Nepal National Park Tourism

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The Nepali government currently does not control the number of tourists allowed into Sagarmatha National Park (SNP) due to the negative consequences that it would have on the livelihoods and people dependent on the tourism both within the park and outside of it (Sanjay, 2005). As stated in the Sagarmatha Park: Porter Survey and Analysis “Tourism related changes have been suggested to have negative connotations including: disruption of the social and cultural fabric; pressure on forests and pastures; growing waste disposal problems; decline in crop yields and cropping area, etc.” (Brower & Dennis, 1998; Coppock, 1978; Ives, 2004; Lachapelle, 1998). Over the course of a year, thousands of climbers and workers make their way to Everest Base Camp for the climbing season. As a result of their presence in this region, approximately 12,000 kg of solid human waste is produced. Because the human waste disposed of in these unlined pits is untreated, and us positioned directly about the Khumbu glacier river that feeds into the water sources for the villages downstream, it poses a health hazard for the Sherpa people living in this region (Salerno et all 2010).

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The Sagaramatha Pollution Control Committee (SPCC) was created in 1991 as a means to protect the environment on and near Mt. Everest. Viable methods for the disposal of human trash have been developed, but there are currently no proper disposal methods for human waste. Water pollution was identified as the most serious health problem in Nepal in the State of Environment Report published in 2001, and the contributing factors to the pollution include human activities and domestic sewage (Stevens 1995). In order to proactively address the issue, permanent monitoring sites were developed to monitor water quality and solid waste management which includes generation and disposal of waste (Salerno et. all 2010).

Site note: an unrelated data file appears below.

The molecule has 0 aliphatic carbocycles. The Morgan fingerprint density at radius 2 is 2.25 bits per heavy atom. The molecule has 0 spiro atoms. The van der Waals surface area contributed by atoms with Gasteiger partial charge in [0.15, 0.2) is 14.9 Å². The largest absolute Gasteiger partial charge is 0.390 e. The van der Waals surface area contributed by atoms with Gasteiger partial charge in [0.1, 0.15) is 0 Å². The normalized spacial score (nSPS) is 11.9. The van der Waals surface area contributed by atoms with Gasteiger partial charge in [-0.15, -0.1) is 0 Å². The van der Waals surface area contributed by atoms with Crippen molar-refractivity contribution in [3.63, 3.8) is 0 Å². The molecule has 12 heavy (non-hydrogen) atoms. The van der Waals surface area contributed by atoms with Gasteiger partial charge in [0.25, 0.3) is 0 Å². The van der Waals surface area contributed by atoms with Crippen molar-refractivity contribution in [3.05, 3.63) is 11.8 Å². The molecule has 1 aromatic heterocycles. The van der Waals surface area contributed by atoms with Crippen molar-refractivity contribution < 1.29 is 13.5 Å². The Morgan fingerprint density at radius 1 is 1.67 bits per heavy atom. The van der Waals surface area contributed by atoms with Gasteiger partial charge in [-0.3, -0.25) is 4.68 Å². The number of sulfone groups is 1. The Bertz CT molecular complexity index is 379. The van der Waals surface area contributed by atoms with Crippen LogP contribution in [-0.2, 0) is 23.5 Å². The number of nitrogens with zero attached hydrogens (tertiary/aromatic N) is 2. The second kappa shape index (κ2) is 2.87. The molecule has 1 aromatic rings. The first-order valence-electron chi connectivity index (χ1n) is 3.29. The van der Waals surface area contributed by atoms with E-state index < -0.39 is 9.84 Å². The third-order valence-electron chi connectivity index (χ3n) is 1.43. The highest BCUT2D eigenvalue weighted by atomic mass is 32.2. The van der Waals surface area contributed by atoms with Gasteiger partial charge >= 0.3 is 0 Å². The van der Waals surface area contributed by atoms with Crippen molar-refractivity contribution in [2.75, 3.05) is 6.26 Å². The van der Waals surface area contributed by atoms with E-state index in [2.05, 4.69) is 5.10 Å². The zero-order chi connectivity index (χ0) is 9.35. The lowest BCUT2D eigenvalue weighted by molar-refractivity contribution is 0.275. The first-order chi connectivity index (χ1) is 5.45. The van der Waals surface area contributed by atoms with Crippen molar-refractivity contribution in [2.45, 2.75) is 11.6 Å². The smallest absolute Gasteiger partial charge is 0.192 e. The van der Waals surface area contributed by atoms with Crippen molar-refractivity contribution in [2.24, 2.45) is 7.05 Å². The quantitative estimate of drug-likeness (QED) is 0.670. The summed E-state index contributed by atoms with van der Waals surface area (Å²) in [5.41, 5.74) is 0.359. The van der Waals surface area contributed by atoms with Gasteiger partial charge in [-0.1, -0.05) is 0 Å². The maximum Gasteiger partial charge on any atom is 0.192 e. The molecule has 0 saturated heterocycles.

Cultural degradation is also an important element to consider, as the people who are home to this area have cared for the land up to this point. Indigenous Sherpas have left SNP to find more remunerative work (nationally and internationally) due to their unique physical advantages, and experience as high altitude mountain guides. (Panzeri, Caroli, Haack 2013). As a result of their leaving, there is a demand for non-native workers to come in and inhabit the place. A publication was produced by the project entitled, “Institutional Consolidation for the Coordinated and Integrated Monitoring of Natural Resources towards Sustainable Development and Environmental Conservation in the Hindu Kush–Karakoram–Himalaya Mountain Complex,” that examined the social-ecological systems of remote mountainous regions and ways in which decision-makers within the region can work towards sustainable development while raising awareness of the ecological impact of development efforts and potential ways those can be mitigated. (Salerno et. all 2010). 

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Nepal National Park Tourism. (2021, Dec 29). Retrieved December 3, 2022 , from
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